Staffing agency Transline given stay of execution amid rescue talks

(c) Sky News 2017: <a href="http://news.sky.com/story/staffing-agency-transline-given-stay-of-execution-amid-rescue-talks-10863229">Staffing agency Transline given stay of execution amid rescue talks</a>
 

The controversial employment agency whose relationship with Sports Direct sparked a political outcry was handed a lifeline on Thursday amid last-ditch rescue talks with a mystery investor.

Sky News has learnt that Transline Group paid more than £1m last year to directors in the form of dividends, loans and a transfer of shares - even as it was facing a funding squeeze after suffering a seven-figure annual loss.

Transline, which was fiercely criticised over working practices at facilities used by Asos (LSE: ASC.L - news) and Mike Ashley's Sports Direct, lost £1.2m in 2016, according to a document seen by Sky News.

Last week, the company said it was preparing to appoint insolvency practitioners by filing a formal notice that sources said was due to expire at midnight on Thursday.

It said just hours before that deadline, however, that it would extend that period for a further 10 days.

"We have been involved in a number of negotiations, and are now at an advanced stage with one of the parties we have engaged with," a company statement said.

"Given this progress, we have filed a fresh extension of our NOI [notice of intention to appoint administrators], which will extend this period for a further 10 days.

"We have a clear timeline to complete the agreement with the party in question within the 10 days."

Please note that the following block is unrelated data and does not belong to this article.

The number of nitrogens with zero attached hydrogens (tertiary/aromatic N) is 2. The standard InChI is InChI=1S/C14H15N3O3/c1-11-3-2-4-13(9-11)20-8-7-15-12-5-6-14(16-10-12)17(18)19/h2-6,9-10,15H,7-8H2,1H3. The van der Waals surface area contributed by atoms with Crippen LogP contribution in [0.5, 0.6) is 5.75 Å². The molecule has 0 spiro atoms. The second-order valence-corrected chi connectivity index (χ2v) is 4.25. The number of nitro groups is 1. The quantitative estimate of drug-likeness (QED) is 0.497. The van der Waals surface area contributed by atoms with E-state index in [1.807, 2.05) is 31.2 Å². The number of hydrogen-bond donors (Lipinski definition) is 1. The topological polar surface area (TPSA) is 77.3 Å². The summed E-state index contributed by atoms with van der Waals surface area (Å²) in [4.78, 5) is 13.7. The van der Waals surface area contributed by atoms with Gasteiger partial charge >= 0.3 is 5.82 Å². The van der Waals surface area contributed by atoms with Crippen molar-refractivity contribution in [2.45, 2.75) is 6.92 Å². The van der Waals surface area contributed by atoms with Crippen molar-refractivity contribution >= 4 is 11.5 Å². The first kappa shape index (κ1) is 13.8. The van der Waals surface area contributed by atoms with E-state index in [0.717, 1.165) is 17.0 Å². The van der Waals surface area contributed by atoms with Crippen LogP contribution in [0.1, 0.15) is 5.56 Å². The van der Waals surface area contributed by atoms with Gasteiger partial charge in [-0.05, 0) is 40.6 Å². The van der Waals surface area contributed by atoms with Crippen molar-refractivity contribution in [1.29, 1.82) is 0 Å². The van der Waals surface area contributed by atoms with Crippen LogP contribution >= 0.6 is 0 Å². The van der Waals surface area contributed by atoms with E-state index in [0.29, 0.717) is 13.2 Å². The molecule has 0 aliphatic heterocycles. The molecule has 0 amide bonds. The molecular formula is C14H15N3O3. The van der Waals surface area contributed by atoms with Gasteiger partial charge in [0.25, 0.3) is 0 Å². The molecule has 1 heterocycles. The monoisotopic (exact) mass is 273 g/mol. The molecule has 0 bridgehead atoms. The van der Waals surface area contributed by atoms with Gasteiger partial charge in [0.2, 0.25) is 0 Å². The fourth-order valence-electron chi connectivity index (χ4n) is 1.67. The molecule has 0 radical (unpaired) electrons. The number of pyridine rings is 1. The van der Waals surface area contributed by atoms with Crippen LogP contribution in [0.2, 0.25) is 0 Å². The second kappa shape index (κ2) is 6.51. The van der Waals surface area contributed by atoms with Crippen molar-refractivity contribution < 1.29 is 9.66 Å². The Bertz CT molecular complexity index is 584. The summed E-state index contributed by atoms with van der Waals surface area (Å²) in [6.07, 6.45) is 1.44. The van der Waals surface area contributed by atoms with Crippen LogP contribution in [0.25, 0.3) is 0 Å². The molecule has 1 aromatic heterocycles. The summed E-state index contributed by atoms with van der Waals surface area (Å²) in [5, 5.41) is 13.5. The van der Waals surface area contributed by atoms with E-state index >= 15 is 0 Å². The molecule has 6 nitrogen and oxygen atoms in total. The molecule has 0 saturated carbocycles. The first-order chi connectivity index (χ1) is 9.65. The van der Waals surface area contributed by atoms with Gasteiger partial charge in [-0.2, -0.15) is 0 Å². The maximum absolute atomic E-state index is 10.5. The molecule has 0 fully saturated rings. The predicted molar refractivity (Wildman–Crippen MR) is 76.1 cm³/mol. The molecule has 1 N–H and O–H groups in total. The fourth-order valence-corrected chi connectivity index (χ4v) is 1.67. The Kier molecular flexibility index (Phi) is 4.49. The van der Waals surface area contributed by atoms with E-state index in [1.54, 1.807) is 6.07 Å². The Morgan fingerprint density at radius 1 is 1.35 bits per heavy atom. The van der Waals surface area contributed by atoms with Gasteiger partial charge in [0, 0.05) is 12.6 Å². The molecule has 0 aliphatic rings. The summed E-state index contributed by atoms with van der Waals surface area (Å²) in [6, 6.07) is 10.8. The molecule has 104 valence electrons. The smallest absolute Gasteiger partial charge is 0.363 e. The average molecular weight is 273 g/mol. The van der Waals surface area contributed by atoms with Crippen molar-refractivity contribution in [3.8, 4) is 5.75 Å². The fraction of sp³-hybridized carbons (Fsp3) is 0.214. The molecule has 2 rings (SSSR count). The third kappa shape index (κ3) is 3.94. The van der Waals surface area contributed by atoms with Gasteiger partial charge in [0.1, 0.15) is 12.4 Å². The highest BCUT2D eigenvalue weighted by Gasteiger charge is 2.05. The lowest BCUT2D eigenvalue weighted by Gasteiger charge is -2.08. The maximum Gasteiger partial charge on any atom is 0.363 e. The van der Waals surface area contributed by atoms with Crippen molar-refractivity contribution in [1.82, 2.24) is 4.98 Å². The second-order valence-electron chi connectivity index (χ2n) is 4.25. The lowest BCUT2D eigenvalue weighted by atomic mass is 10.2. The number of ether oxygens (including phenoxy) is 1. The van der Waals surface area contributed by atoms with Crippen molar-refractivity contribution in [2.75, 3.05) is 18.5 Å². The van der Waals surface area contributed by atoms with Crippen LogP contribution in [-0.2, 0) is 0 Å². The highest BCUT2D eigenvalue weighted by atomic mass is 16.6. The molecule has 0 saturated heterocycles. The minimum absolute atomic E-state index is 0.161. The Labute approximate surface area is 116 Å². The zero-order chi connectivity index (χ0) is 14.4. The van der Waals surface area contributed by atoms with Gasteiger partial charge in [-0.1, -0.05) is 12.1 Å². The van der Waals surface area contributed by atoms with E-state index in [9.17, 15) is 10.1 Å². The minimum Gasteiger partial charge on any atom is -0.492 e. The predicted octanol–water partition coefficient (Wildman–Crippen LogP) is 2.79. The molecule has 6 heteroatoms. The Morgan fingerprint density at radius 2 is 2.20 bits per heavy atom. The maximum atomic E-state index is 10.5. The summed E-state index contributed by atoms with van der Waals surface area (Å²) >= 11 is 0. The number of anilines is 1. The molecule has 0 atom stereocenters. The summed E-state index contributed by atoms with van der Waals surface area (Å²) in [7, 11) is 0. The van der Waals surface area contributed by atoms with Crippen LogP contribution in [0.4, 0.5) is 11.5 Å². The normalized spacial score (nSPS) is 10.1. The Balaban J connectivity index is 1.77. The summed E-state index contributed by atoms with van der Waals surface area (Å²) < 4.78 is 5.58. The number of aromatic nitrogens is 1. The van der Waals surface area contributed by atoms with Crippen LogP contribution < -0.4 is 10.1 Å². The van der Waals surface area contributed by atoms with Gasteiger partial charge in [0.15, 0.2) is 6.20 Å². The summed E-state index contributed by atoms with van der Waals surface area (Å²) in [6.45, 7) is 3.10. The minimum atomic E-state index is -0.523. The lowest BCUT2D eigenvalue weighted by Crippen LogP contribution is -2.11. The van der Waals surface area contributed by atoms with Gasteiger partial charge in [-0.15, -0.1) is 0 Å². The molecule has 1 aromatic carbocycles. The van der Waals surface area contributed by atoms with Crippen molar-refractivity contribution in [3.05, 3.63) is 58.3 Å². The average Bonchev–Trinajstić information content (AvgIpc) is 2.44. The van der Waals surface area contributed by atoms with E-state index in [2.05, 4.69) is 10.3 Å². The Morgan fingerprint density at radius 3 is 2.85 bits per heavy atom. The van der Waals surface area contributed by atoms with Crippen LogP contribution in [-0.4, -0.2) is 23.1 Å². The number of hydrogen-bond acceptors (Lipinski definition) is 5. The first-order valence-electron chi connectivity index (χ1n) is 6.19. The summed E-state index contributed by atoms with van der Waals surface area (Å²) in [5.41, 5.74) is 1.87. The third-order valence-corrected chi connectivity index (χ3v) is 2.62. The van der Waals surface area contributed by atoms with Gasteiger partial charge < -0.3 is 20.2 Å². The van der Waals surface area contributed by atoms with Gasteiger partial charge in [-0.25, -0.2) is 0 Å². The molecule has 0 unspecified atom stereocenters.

A spokesman said the company would "continue to keep our customers and employees regularly updated".

The identity of the new backer was unclear, although sources said that a number of specialist turnaround investors had been approached in recent weeks.

The latest development does not mean that Transline is certain to avoid insolvency, but gives the directors additional breathing space to negotiate a deal.

News of the temporary reprieve comes after the online fashion retailer Asos terminated its relationship with Transline earlier this week.

Transline manages a temporary workforce estimated by people close to the company at approximately 11,000.

The group has blamed "tighter margins" for its financial difficulties and has told prospective investors that it required new funding of just over £6m.

In a document sent to potential backers, it said that £750,000 had been paid to Colin Beasley - who now holds 10% of the company - "in respect of his shareholding", while there were £308,000 in dividends paid and increases in directors' loan accounts.

A filing at Companies House shows that Mr Beasley - who is the father of co-founder Paul Beasley - resigned as a director last month.

A further £624,000 was paid to HM Revenue and Customs in relation to National Minimum Wage fines and Accelerated Payment Notices, according to the document.

Transline was founded in 1989, and was virtually invisible until relatively recently.

The emergence of working practices at Sports Direct's warehouse at Shirebrook in Derbyshire, where a 'six strikes' policy left workers fearing for their jobs if they took 'excessive' toilet breaks, placed it firmly in MPs (BSE: MPSLTD.BO - news) ' cross-hairs.

As well as the loss of its Asos contract, it has parted company with Amazon, another of its biggest customers.

Transline's co-founders - Paul Beasley and Jon Taylor - each own 42.5% of the company, while another executive, Mark Elms, holds 5%, according to City sources.

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